He, then | News | Coagulopath

In 2002, Bowie submitted this application for the tiny pool of Rock and Roll Comeback stories.

The grunge and noise rock inclinations of the Reeves Gabrels era are scaled back. The music that came before was like an overgrown forest, while Heathen has strip-cut and burned out areas of emptiness. If nothing else, the album has space.

It labours mightily to recapture the magic of 70s Bowie. The lead single “Slow Burn” is reheated “Heroes”, a song that captures distance and time with reverb-soaked guitars and a vaguely motorik-inspired drum performance (and a Pete Townsend guitar solo, too). The Pixies cover “Cactus” strangely echoes the jangly, raw Mick Ronson era.

And there’s one song that blends past and present bewilderingly: a cover of the Legendary Stardust Cowboy’s novelty song “I Took A Trip on a Gemini Spaceship” (Bowie, in a decision that will never be explained, changed the title to “-Craft”.)

The “Ledge”, incidentally is an odd character from Lubbock, Texas, briefly famous in the 60s (he inspired Bowie’s “Ziggy Stardust” name) and then forgotten. Bowie had heard that he was complaining of never making any money from Ziggy Stardust, and figured out a way to make him whole!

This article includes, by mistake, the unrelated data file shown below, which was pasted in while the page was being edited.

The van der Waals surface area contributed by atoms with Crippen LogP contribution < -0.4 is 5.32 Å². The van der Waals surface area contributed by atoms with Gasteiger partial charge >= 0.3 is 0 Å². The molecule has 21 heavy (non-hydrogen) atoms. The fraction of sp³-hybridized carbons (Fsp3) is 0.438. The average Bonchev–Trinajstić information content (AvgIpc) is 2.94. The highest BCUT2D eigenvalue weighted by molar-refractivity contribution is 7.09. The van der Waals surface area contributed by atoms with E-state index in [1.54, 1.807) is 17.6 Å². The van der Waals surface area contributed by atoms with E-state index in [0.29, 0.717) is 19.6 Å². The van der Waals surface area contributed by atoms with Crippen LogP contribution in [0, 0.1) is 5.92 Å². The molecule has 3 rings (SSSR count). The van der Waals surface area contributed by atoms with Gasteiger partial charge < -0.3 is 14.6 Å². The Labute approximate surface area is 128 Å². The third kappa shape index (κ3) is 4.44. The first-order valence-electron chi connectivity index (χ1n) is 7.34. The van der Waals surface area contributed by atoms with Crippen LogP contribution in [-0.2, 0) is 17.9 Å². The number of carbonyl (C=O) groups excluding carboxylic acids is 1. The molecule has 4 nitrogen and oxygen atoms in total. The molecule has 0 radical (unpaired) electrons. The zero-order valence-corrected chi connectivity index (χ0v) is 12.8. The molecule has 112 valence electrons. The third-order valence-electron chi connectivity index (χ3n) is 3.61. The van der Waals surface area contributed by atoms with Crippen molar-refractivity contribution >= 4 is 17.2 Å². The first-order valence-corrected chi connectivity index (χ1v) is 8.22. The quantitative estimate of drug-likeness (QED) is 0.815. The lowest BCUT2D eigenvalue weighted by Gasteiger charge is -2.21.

“Everyone Says Hi” and “A Better Future” are charming and innocent, but thin starvelings of songs. “5.15 The Angels Have Gone” is heftier, and has better hooks. The title track “Heathen” is wonderful, containing lumbering guitars, and lonely saxophone lines (which evokes “Heroes” once again).

I like a lot of Heathen, but I prefer the baroque side to the efforts at writing hits on the first half of the album. I’m also¬†surprised by how good the covers are. Normally, covers are the weaknesses of Bowie’s albums, not the strong parts.